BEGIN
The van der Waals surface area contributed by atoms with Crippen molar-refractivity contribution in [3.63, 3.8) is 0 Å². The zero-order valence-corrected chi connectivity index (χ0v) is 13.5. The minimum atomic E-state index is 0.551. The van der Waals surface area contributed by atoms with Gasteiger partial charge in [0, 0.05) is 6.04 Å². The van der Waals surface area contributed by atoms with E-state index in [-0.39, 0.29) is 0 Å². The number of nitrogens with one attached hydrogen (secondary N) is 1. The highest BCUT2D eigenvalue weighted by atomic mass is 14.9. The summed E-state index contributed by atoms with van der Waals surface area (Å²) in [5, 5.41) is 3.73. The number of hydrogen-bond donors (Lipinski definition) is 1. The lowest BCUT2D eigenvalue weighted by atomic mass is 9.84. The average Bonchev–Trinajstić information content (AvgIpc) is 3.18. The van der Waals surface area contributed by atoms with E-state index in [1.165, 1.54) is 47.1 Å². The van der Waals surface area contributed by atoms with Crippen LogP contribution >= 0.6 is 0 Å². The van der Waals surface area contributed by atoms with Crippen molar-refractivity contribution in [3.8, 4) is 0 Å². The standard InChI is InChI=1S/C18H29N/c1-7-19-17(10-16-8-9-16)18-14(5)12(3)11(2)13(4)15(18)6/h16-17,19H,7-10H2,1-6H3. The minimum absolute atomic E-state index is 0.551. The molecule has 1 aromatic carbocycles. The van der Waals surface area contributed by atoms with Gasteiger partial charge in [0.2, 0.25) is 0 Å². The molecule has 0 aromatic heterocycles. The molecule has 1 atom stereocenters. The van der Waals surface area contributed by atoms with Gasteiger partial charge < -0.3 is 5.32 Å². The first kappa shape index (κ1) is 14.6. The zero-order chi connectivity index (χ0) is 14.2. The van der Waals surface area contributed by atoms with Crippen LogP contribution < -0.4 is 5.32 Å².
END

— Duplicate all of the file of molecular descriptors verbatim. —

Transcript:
The van der Waals surface area contributed by atoms with Crippen molar-refractivity contribution in [3.63, 3.8) is 0 Å². The zero-order valence-corrected chi connectivity index (χ0v) is 13.5. The minimum atomic E-state index is 0.551. The van der Waals surface area contributed by atoms with Gasteiger partial charge in [0, 0.05) is 6.04 Å². The van der Waals surface area contributed by atoms with E-state index in [-0.39, 0.29) is 0 Å². The number of nitrogens with one attached hydrogen (secondary N) is 1. The highest BCUT2D eigenvalue weighted by atomic mass is 14.9. The summed E-state index contributed by atoms with van der Waals surface area (Å²) in [5, 5.41) is 3.73. The number of hydrogen-bond donors (Lipinski definition) is 1. The lowest BCUT2D eigenvalue weighted by atomic mass is 9.84. The average Bonchev–Trinajstić information content (AvgIpc) is 3.18. The van der Waals surface area contributed by atoms with E-state index in [1.165, 1.54) is 47.1 Å². The van der Waals surface area contributed by atoms with Crippen LogP contribution >= 0.6 is 0 Å². The van der Waals surface area contributed by atoms with Crippen molar-refractivity contribution in [3.8, 4) is 0 Å². The standard InChI is InChI=1S/C18H29N/c1-7-19-17(10-16-8-9-16)18-14(5)12(3)11(2)13(4)15(18)6/h16-17,19H,7-10H2,1-6H3. The minimum absolute atomic E-state index is 0.551. The molecule has 1 aromatic carbocycles. The van der Waals surface area contributed by atoms with Gasteiger partial charge in [0.2, 0.25) is 0 Å². The molecule has 0 aromatic heterocycles. The molecule has 1 atom stereocenters. The van der Waals surface area contributed by atoms with Gasteiger partial charge < -0.3 is 5.32 Å². The first kappa shape index (κ1) is 14.6. The zero-order chi connectivity index (χ0) is 14.2. The van der Waals surface area contributed by atoms with Crippen LogP contribution < -0.4 is 5.32 Å².